Keywords: Calcium; EGF; ERK1/2; Migration; Phosphorylation; STIM1;
Indole-3-carbinol inhibits tumorigenicity of hepatocellular carcinoma cells via suppression of microRNA-21 and upregulation of phosphatase and tensin homolog by Xinmei Wang; Hongyan He; Yuanzhi Lu; Wei Ren; Kun-yu Teng; Chi-ling Chiang; Zhaogang Yang; Bo Yu; Shuhao Hsu; Samson T. Jacob; Kalpana Ghoshal; L. James Lee (244-253).
A major obstacle to successful treatment of hepatocellular carcinoma (HCC) is its high resistance to cytotoxic chemotherapy due to overexpression of multidrug resistance genes. Activation of the AKT pathway is known to be involved in chemoresistance in HCC; however, the underlying mechanisms modulating the AKT pathway by chemopreventive agents remain unclear. In the present study, we found that indole-3-carbinol (I3C) treatment for tumor cells repressed the AKT pathway by increasing the expression of phosphatase and tensin homolog (PTEN) in HCC xenograft tumor and HCC cell lines. qRT-PCR data showed that the expression of miR-21 and miR-221&222 was significantly reduced by I3C in HCC cells in vitro and in vivo. Reactivation of the AKT pathway via restoration of miR-21 was reversed by I3C. Ectopic expression of miR-21 mediated-accelerated wound healing was abrogated by I3C. Moreover, reducing the expression of miR-21 by anti-miR decreased the resistance of HCC cells to I3C. These results provide experimental evidences that I3C could function as a miR-21 regulator, leading to repression of the PTEN/AKT pathway and opening a new avenue for eradication of drug-resistant cells, thus potentially helping to improve the therapeutic outcome in patients diagnosed with HCC.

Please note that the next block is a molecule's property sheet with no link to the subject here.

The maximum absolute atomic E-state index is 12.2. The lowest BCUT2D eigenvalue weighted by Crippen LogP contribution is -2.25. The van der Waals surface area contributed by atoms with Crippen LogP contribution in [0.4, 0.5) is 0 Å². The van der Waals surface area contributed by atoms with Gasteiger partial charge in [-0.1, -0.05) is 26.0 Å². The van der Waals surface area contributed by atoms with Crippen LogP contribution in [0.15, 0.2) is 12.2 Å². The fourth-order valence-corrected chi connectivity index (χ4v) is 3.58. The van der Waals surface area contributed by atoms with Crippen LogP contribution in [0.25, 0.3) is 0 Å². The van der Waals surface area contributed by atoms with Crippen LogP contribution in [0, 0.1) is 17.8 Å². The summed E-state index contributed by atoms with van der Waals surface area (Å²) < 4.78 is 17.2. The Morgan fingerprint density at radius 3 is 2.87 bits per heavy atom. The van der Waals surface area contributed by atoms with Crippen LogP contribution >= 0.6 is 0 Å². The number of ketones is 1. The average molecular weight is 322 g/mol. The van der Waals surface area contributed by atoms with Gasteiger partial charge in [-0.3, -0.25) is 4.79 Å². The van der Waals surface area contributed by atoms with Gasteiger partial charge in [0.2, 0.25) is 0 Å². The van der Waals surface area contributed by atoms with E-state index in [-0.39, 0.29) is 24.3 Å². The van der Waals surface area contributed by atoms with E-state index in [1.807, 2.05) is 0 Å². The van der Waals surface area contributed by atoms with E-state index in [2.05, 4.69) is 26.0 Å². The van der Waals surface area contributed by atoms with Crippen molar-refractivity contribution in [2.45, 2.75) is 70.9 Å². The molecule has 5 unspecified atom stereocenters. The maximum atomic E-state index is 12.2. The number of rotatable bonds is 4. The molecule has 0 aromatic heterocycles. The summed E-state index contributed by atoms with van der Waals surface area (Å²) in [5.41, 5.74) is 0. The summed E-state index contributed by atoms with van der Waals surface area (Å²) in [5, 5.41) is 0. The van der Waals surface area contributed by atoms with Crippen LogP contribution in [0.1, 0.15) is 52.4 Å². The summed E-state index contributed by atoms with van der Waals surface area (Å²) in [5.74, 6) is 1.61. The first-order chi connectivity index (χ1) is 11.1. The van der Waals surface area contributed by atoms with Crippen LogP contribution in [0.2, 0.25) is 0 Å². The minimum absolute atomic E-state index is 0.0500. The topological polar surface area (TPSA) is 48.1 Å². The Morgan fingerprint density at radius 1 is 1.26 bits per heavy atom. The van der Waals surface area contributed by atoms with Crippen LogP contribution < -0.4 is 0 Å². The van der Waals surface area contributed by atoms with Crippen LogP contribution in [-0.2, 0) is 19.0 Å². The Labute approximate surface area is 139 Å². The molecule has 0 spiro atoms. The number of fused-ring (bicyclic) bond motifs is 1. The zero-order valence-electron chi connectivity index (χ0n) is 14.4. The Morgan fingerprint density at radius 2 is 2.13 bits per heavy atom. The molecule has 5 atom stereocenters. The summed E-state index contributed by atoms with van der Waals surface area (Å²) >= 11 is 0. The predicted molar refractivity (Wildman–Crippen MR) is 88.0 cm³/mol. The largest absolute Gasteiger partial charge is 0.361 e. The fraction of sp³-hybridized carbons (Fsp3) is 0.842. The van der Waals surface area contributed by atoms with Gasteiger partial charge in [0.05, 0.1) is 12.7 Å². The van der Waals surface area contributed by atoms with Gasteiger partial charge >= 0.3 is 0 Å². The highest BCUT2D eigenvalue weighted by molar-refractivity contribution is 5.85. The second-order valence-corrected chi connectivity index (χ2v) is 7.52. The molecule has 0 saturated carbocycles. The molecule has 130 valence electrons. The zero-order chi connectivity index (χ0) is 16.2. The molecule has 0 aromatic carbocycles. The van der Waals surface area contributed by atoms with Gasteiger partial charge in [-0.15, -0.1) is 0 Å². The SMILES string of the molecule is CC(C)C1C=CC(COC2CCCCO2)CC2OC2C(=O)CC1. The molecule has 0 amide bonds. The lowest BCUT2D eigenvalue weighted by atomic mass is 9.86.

Keywords: Indole-3-carbinol; Hepatocellular carcinoma; PTEN; miR-21; miR-221&222;
Calling in SYK: SYK's dual role as a tumor promoter and tumor suppressor in cancer by Mariya O. Krisenko; Robert L. Geahlen (254-263).
SYK (spleen tyrosine kinase) is well-characterized in the immune system as an essential enzyme required for signaling through multiple classes of immune recognition receptors. As a modulator of tumorigenesis, SYK has a bit of a schizophrenic reputation, acting in some cells as a tumor promoter and in others as a tumor suppressor. In many hematopoietic malignancies, SYK provides an important survival function and its inhibition or silencing frequently leads to apoptosis. In cancers of non-immune cells, SYK provides a pro-survival signal, but can also suppress tumorigenesis by restricting epithelial–mesenchymal transition, enhancing cell–cell interactions and inhibiting migration.Display Omitted
Keywords: SYK; Spleen tyrosine kinase; Epithelial–mesenchymal transition; Protein phosphorylation; Signal transduction; Apoptosis;